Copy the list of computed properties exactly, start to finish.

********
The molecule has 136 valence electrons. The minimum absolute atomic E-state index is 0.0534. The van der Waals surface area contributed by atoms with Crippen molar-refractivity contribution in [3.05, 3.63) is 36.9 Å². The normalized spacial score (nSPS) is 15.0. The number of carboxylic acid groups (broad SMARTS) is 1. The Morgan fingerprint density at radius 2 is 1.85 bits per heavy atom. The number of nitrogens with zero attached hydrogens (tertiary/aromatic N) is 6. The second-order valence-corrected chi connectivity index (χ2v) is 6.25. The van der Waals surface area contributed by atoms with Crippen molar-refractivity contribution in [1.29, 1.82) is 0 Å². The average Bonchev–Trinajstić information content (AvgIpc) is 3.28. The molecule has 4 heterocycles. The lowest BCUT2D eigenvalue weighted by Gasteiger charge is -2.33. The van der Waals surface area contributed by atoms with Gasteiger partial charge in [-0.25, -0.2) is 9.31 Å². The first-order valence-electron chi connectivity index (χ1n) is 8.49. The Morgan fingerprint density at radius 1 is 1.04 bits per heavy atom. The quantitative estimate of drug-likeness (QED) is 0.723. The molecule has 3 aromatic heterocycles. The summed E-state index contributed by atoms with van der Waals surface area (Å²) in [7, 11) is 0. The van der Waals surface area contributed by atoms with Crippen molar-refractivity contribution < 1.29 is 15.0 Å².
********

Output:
The molecule has 136 valence electrons. The minimum absolute atomic E-state index is 0.0534. The van der Waals surface area contributed by atoms with Crippen molar-refractivity contribution in [3.05, 3.63) is 36.9 Å². The normalized spacial score (nSPS) is 15.0. The number of carboxylic acid groups (broad SMARTS) is 1. The Morgan fingerprint density at radius 2 is 1.85 bits per heavy atom. The number of nitrogens with zero attached hydrogens (tertiary/aromatic N) is 6. The second-order valence-corrected chi connectivity index (χ2v) is 6.25. The van der Waals surface area contributed by atoms with Crippen molar-refractivity contribution in [1.29, 1.82) is 0 Å². The average Bonchev–Trinajstić information content (AvgIpc) is 3.28. The molecule has 4 heterocycles. The lowest BCUT2D eigenvalue weighted by Gasteiger charge is -2.33. The van der Waals surface area contributed by atoms with Gasteiger partial charge in [-0.25, -0.2) is 9.31 Å². The first-order valence-electron chi connectivity index (χ1n) is 8.49. The Morgan fingerprint density at radius 1 is 1.04 bits per heavy atom. The quantitative estimate of drug-likeness (QED) is 0.723. The molecule has 3 aromatic heterocycles. The summed E-state index contributed by atoms with van der Waals surface area (Å²) in [7, 11) is 0. The van der Waals surface area contributed by atoms with Crippen molar-refractivity contribution < 1.29 is 15.0 Å².